14. S.K. Jindal, A.N. Aggarwal and D. Gupta A Review of Population Studies from India to Estimate National Burden of Chronic Obstructive Pulmonary Disease and Its Association with Smoking Indian J Chest Dis Allied Sci 2001; 43 : 139-1471.
15. Bhome A .COPD in India: Iceberg or volcano? .B. J Thorac Dis 2012;4(3):298-309.
16. Nussbaumer-Ochsner Y, Rabe KF. Systemic manifestations of COPD. Chest 2011;139:165-173.
17. Sajal  De Retrospective analysis of lung function abnormalities of Bhopal gas tragedy affected population Indian J Med Res. 2012; 135(2): 193–200.
18. http://www.catestonline.org/images/pdfs/CATest.pdf

Source(s) of Funding


Competing Interests


3 reviews posted so far

occupational obstuctive lung disorders
Posted by Dr. Logamurthy Ramaswamy on 23 Nov 2013 08:07:10 AM GMT Reviewed by Interested Peers

Comments to the author
Posted by Dr. Nobuyuki Koyama on 08 Jan 2014 03:03:34 AM GMT Reviewed by WMC Editors

Very aptly selected wording for the title
Posted by Dr. Manas K Sen on 21 Nov 2013 03:57:12 PM GMT Reviewed by Author Invited Reviewers

Respected Sir , thanks for pointing out spelling errors , I tried to correct those in the new submission, I hope this new version is free from these errors . UMESH CHANDRA OJHA . MD,FCCP... View more
Responded by Dr. Umesh C Ojha on 22 Nov 2013 01:57:25 PM GMT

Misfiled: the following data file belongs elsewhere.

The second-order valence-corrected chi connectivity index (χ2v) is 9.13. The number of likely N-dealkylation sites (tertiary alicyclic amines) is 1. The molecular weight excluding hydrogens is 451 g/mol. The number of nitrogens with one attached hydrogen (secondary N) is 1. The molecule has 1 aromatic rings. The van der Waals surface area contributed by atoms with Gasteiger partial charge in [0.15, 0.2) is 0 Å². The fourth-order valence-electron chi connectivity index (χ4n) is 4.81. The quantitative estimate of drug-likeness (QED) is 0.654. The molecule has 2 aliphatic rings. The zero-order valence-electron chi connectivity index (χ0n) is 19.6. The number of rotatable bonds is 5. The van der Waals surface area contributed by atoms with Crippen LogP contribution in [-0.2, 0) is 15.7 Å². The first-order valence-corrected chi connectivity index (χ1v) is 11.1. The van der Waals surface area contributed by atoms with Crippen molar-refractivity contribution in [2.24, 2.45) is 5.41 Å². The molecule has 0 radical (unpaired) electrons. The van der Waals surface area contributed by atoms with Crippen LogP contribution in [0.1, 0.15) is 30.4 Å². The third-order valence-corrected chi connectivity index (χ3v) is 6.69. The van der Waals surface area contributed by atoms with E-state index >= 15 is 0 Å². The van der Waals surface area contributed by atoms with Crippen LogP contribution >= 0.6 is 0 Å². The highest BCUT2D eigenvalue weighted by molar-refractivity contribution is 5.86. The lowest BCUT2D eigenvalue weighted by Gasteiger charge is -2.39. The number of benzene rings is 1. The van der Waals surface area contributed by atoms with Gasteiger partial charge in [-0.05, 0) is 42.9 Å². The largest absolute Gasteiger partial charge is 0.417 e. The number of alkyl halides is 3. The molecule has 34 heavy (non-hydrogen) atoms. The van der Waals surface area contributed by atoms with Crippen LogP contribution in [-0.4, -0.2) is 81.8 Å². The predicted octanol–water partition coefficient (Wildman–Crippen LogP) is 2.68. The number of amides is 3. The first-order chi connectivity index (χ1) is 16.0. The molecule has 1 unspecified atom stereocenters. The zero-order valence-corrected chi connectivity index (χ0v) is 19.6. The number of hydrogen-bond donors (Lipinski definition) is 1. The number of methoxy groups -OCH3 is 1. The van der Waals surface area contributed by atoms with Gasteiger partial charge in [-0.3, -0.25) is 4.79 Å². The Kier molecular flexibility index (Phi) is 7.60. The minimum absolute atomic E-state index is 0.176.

0 comments posted so far

Please use this functionality to flag objectionable, inappropriate, inaccurate, and offensive content to WebmedCentral Team and the authors.


Author Comments
0 comments posted so far


What is article Popularity?

Article popularity is calculated by considering the scores: age of the article
Popularity = (P - 1) / (T + 2)^1.5
P : points is the sum of individual scores, which includes article Views, Downloads, Reviews, Comments and their weightage

Scores   Weightage
Views Points X 1
Download Points X 2
Comment Points X 5
Review Points X 10
Points= sum(Views Points + Download Points + Comment Points + Review Points)
T : time since submission in hours.
P is subtracted by 1 to negate submitter's vote.
Age factor is (time since submission in hours plus two) to the power of 1.5.factor.

How Article Quality Works?

For each article Authors/Readers, Reviewers and WMC Editors can review/rate the articles. These ratings are used to determine Feedback Scores.

In most cases, article receive ratings in the range of 0 to 10. We calculate average of all the ratings and consider it as article quality.

Quality=Average(Authors/Readers Ratings + Reviewers Ratings + WMC Editor Ratings)